We’re still a week away from the release of Adam Lashinksy’s Inside Apple, but we feel like we’ve already read a third of it. Multiple excerpts from the book have been popping up online over the last few days.
The latest piece from Lashinksy’s title to surface on the web provides some interesting insight into Apple’s renowned corporate policy on secrecy. And it goes beyond anything you might have imagined…
Apple’s dedication to privacy and secrecy is instantly noticeable on an employee’s first day. Fortune writes:
“For new recruits, keeping secrets begins even before they learn which building they’ll be working in. Many employees are hired into so-called dummy positions, roles that aren’t explained in detail until after they join the company. “They wouldn’t tell me what it was,” remembered a former engineer who had been a graduate student before joining Apple. “I knew it was related to the iPod, but not what the job was.” Others do know but won’t say, a realization that hits the newbies on their first day of work at a new-employee orientation. “You sit down, and you start with the usual roundtable of who is doing what,” recalled Bob Borchers, a product marketing executive in the early days of the iPhone. “And half the folks can’t tell you what they’re doing…”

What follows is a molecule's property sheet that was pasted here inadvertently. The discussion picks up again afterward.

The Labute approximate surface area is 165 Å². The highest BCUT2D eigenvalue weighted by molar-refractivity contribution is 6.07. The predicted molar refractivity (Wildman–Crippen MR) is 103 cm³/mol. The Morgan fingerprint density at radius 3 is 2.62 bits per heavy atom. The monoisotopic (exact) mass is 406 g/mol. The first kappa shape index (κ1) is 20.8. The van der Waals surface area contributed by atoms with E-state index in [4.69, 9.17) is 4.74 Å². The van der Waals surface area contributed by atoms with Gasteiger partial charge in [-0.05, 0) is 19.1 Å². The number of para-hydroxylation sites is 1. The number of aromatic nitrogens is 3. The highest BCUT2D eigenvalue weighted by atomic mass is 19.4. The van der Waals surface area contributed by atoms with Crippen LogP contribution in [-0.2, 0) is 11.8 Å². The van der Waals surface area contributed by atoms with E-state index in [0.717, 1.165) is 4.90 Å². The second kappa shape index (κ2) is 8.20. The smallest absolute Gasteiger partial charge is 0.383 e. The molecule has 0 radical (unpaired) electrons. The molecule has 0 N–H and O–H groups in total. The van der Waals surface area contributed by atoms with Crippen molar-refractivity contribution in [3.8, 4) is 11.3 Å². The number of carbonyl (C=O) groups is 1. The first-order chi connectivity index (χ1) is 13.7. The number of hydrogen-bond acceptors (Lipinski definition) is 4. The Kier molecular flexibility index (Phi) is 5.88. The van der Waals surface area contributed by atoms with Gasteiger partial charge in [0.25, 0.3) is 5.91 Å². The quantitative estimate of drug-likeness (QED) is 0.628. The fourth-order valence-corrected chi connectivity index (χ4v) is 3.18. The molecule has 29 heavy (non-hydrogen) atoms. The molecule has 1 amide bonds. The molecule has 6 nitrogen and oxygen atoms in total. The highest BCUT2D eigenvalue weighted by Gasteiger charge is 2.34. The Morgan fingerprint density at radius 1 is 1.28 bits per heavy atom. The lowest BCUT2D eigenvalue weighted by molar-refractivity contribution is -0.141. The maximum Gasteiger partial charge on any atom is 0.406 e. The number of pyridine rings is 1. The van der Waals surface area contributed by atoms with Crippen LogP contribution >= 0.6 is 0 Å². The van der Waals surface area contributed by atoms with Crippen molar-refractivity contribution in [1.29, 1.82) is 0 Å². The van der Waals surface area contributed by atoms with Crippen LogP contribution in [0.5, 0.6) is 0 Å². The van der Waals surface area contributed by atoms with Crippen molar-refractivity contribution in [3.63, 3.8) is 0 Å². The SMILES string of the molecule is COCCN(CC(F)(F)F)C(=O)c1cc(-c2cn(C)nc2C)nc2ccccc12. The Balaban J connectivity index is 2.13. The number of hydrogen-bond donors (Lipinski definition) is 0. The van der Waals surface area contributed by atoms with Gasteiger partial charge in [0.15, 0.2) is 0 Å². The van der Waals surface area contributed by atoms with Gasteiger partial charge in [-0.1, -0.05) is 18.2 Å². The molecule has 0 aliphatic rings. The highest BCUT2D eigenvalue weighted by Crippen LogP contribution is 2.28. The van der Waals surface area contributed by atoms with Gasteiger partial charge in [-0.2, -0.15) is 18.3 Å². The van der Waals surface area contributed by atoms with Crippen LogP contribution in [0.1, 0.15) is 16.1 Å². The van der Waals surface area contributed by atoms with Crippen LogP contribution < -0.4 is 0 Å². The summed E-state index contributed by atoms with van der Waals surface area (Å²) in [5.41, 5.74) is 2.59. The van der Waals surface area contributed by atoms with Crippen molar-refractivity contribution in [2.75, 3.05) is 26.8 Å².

And it’s not just the new employees that get left in the dark regarding new projects:
“Apple employees know something big is afoot when the carpenters appear in their office building. New walls are quickly erected. Doors are added and new security protocols put into place. Windows that once were transparent are now frosted. Other rooms have no windows at all. They are called lockdown rooms: No information goes in or out without a reason.”
The lengthy excerpt goes on to talk about the company’s procedure for major product launches and the dire consequences Apple dishes out to anyone who talks.
Inside Apple doesn’t go on sale until next week, but you can pre-order it from Amazon.com. We certainly plan on picking up a copy. What about you?